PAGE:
Attack on the MMS Dismissed – A Victory for all Municipalities in Ontario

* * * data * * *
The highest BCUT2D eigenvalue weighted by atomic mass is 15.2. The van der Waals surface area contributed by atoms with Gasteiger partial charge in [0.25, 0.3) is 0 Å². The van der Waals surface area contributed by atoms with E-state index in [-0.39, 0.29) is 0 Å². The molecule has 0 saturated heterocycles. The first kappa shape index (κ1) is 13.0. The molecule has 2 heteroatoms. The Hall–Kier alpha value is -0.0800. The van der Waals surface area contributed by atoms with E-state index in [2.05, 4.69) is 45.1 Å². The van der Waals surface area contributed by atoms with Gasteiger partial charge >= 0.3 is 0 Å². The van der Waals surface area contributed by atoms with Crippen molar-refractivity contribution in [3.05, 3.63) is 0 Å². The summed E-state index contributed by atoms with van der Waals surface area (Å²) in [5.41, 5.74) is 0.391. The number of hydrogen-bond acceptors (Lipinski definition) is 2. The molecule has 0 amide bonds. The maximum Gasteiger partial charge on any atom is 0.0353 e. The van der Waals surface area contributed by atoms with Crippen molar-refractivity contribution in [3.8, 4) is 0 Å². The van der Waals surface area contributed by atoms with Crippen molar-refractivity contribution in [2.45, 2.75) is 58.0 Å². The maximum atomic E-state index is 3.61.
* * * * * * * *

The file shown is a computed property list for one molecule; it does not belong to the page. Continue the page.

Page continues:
By reasons for decision dated January 7th, 2014, the Honourable Mr. Justice Boswell of the Ontario Superior Court of Justice at Newmarket, dismissed the Application by the Plaintiffs, Amelia Silveira et. al., seeking to have the original version of sections 3, 4 and 5 of O. Reg 239/02 – Minimum Maintenance Standards for Municipal Highways, (the “MMS”) struck out on grounds that they were “ultra-vires” the power of the Minister of Transportation to enact. The Application had been proceeding for several years as a Rule 14 application to a single Judge of the Ontario Superior Court of Justice, rather than an application for judicial review to the Divisional Court for Ontario, because the Applicants are also Plaintiffs in a related tort action against the Region of York, in respect of a motor-vehicle accident that occurred on December 12, 2004 allegedly due to an icy/snow covered road, in which the Region had pleaded a defence under the winter maintenance sections of the MMS. On motion brought by the three Respondents to the Application, namely, the Province of Ontario, The Region of York, and Ontario Good Roads Association, the Court dismissed the Silveira’s Application attacking the validity of the MMS, finding that the issue had become moot as between the parties to the ongoing related tort action, and there was no overriding public interest which would support continuing the attack on the original MMS despite the mootness. The Court’s conclusions were based on the following facts: (1.) These sections of the original MMS were effectively neutralized and rendered ineffective by the decision of the Court of Appeal in the Giuliani v. Region of Halton et. al. (2. ) The MMS have been twice amended since the accident giving rise to the Silveira tort claim, most significantly in 2013, where deeming provisions were added to effectively fill the gaps which the Court of Appeal in Giuliani used in rendering its decision in that matter. (3.) In March 2013, the Applicants restricted their attack to just sections 3, 4 and 5 of the MMS, following which the Region of York, in light of that and the effect of Giuliani upon those sections, abandoned its defences under the MMS in the underlying tort action. In light of the foregoing, the Court found that the matter was moot, the very foundation for the attack upon the MMS by the Silveria plaintiffs no longer existed, and there was no longer any reason for them to be concerned about the MMS providing a defence in their ongoing civil action against the Region of York. The Honourable Justice Boswell found that it would not be a worthwhile use of scarce judicial resources to permit the attack to proceed further under these circumstances. Counsel for the Applicants unsuccessfully sought to keep the attack going, on the grounds that even if the issue was now “moot” as between the Applicants and the Region in the underlying tort action, the Court should grant the Applicants “public interest standing” so that they could continue to challenge these sections of the original MMS, and seek to have them struck down. The Court accepted that a challenge to the validity of the MMS raises serious issues, however it would be better if a challenge to the current version of the MMS was brought within the context of a current “factual matrix” as opposed to attacking an old, amended regulation, with little (if any) relevance to current cases. Conclusion/Comments It would appear, subject to any appeal that might be brought by the Applicants, that the attack upon the original MMS is over.  There is little doubt however, and it is virtually certain, that there will be attempt by the Plaintiff’s bar to attack the current version of the MMS and have them struck out, along the same lines as was attempted in the Silveira matter. The battle lines are drawn. The fight is not over, and will not end, so long as there are Plaintiff’s counsel who seek to bring cases against municipalities in respect of alleged negligent road repair. The success achieved by the Respondents in this matter was due in no small part to the courageous actions of the members, executive and board of Ontario Good Roads Association, who rallied together and raised the necessary legal funds to effectively intervene in the matter, and have their voices heard. In addition, no small credit is due to the Minister of Transportation and the Crown Law Office – Civil, whose legal counsel did a fantastic job in arguing the motions to strike out the Application. Finally, credit must also be given to the Region of York and its insurer, the Ontario Municipal Insurance Exchange, for staying in the fight throughout.

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